By Dr. Ken Broda-Bahm:
A trial lawyer prepares for opening statement. All the exhibits are ready and in order, the structure is laid out, and the themes are in place. Now, let's just add in a few visuals -- a timeline and perhaps a couple of charts -- and it will be the icing on the cake, right? Wrong. In the battle for attention, influence, and retention, what jurors see will be a very big part of what they remember and use. For that reason, visual demonstrative exhibits are not something that you should just tack on after the substance of your presentation is already done. Instead these images should be integral to the message itself. In other words, it's not the icing, it's the cake.
For trial lawyers and others who want to fully put that into practice, there is a new and enormously useful resource. Written by Jones Day Partner Kerri L. Ruttenberg, the book is Images With Impact: Design and Use of Winning Trial Visuals (2017). The American Bar Association publication drives home the message that, for the working trial lawyer, the visual dimension cannot be an afterthought but needs to be thought out in advance, thoroughly and strategically. And the book is a great tool for doing exactly that. It can be used in a number of ways, providing practical and theoretically informed reasons and ways to use visuals in court. Rewarding either as a straight-through read or as a skim-able reference, the book is useful for trial or for other professional presentations. Ruttenberg also practices what she preaches, including well-prepared illustrations on nearly every page.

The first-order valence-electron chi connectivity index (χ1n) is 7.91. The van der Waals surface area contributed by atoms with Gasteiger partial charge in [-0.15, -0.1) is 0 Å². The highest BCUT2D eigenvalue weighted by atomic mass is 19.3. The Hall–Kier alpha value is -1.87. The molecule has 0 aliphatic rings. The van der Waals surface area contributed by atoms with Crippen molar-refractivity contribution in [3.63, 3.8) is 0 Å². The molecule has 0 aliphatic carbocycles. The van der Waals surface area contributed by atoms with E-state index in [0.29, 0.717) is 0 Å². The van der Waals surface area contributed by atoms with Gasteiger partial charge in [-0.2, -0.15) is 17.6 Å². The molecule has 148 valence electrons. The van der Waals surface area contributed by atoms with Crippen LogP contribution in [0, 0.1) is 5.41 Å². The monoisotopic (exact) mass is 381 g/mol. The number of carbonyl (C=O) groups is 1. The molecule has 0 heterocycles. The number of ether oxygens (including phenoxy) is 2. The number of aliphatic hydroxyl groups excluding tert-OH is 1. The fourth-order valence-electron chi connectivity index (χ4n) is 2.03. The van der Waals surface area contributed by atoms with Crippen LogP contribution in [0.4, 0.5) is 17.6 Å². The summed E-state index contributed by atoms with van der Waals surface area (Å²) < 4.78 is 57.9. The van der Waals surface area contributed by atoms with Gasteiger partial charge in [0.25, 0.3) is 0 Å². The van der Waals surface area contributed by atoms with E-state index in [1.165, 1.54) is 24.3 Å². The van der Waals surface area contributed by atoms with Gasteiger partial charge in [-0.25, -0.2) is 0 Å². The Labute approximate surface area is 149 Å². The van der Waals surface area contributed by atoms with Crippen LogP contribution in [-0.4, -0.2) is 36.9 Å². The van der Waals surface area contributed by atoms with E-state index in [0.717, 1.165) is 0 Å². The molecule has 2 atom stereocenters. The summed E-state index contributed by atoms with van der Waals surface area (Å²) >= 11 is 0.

In this short review, I will call out four main advantages that I see in the book.